Marijuana Stores Banned In Bellaire
BELLAIRE — If you were thinking about opening one of those new medical marijuana dispensaries in the village of Bellaire, think again.
During a regular meeting Thursday, village council in a 4-2 decision voted to ban such businesses in the village. The vote came about after a handful of companies contacted village officials about opening a medical marijuana dispensary in Bellaire.
By Ohio law, such businesses can only sell the drug in the form of pills or salves, not plants or buds.
Voting in favor of banning such shops were Councilmen James Piatt, Bob Koteles, Jerry Fisher and Councilwoman Nikki Liberatore. Voting against the ban were Councilmen Donny Maupin and Dan Brown, who both said they believed medical marijuana could help some ill patients.
Before taking the vote, council asked for Police Chief Mike Kovalyk’s opinion on the matter. He said he was against a medical marijuana establishment opening in the village because those who use it might become impaired behind the wheel. Also, he believes such dispensaries would not improve the village’s reputation.
The village already is battling a drug epidemic with officers and medics responding to overdose calls on a frequent basis, and Bellaire police Lt. Richard “Dick” Flanagan said that even though many people disagree, he believes marijuana is a “gateway drug,” meaning its use leads people to try other substances.
“People just don’t wake up one day and want to put a needle in their arm,” Flanagan added.
Village Administrator Scott Porter noted prior to the vote that two companies that were considering trying to set up shop in Bellaire decided to go elsewhere. However, council decided to take a vote now for future reference on the issue.
In other matters, Kovalyk presented council with a idea that has made one Ohio Valley city, East Liverpool, an average of $70,000 per month. Kovalyk said East Liverpool is using an automatic traffic ticket company, Blue Line Solutions, which uses cameras to take photos of motorists who speed or roll through stop signs. Of the proceeds, the village would receive 60 percent and the company, 40 percent.
“East Liverpool has reduced its incidents of accidents and injury by 85 percent,” Kovalyk noted.
Kovalyk said the cameras could be set up anywhere, but he noted the worst speeding offenders travel on Ohio 149 in the village. Council did not take any action on the proposal, as an ordinance must be drafted first. Kovalyk said the company can come to the village and do a demonstration.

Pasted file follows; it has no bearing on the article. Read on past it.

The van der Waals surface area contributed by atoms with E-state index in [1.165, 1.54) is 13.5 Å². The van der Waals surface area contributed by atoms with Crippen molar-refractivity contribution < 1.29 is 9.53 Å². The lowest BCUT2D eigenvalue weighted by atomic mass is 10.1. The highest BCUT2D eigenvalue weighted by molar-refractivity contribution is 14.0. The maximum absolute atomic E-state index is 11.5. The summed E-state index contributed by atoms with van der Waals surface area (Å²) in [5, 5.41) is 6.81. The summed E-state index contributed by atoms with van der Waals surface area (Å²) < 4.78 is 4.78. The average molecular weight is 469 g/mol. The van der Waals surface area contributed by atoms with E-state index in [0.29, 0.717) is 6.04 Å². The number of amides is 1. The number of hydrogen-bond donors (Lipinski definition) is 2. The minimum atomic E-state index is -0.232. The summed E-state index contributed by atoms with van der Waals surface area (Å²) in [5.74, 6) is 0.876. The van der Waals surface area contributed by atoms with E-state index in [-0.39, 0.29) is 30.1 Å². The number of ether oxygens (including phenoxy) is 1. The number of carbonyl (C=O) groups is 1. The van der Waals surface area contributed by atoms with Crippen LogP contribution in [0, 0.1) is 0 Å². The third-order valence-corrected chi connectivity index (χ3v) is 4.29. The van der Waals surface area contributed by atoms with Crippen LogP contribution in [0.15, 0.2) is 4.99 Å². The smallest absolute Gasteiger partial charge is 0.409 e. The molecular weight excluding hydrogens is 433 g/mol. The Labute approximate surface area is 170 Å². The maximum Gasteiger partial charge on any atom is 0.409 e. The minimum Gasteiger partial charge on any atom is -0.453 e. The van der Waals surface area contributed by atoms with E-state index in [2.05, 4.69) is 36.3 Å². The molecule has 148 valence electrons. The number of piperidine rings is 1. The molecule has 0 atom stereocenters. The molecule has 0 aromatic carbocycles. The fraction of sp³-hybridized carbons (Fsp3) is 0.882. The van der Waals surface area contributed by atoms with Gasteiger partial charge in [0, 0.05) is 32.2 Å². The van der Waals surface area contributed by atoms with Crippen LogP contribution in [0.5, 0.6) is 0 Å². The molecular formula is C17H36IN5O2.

In other business:
∫ Council approved spending $31,000 in oil and gas revenue for a variety of projects, including making repairs to seven village work vehicles, repairing a slip on Tanney Avenue, and for money owed to ADR Engineering.
∫ Porter received a $108,600 estimate from Kalkreuth Roofing and Sheet Metal to replace the village municipal building’s rubber roof. The job was bid out previously, but no companies bid on the project.
∫ Flanagan, who also serves as the village’s code enforcer, said since the last council meeting he has sent letters to four people about the need for their properties to be demolished. Three more houses have been condemned, while two more houses have been added to the landbank list, he said. Five rental properties were inspected with one failing, and of citations that have gone to court, one property owner has pleaded guilty, and another has pleaded innocent.
Flanagan said landlords continue to register their properties, per city code, but there are others who are not complying and will be cited.
∫ Council opened bids for the repaving of a section of Belmont Street. No action was taken, but the bids were: Wilson Blacktop, $149,780; Shelly & Sands, $168,500; Cast & Baker, $115,000; and Lash Paving, $107,451. The work calls for removal of 3.5 inches of old pavement and installation of a 2-inch base and 1.5-inch top coat.
∫ Council also held a closed-door session to discussion possible litigation. No related action was taken after council returned to open session.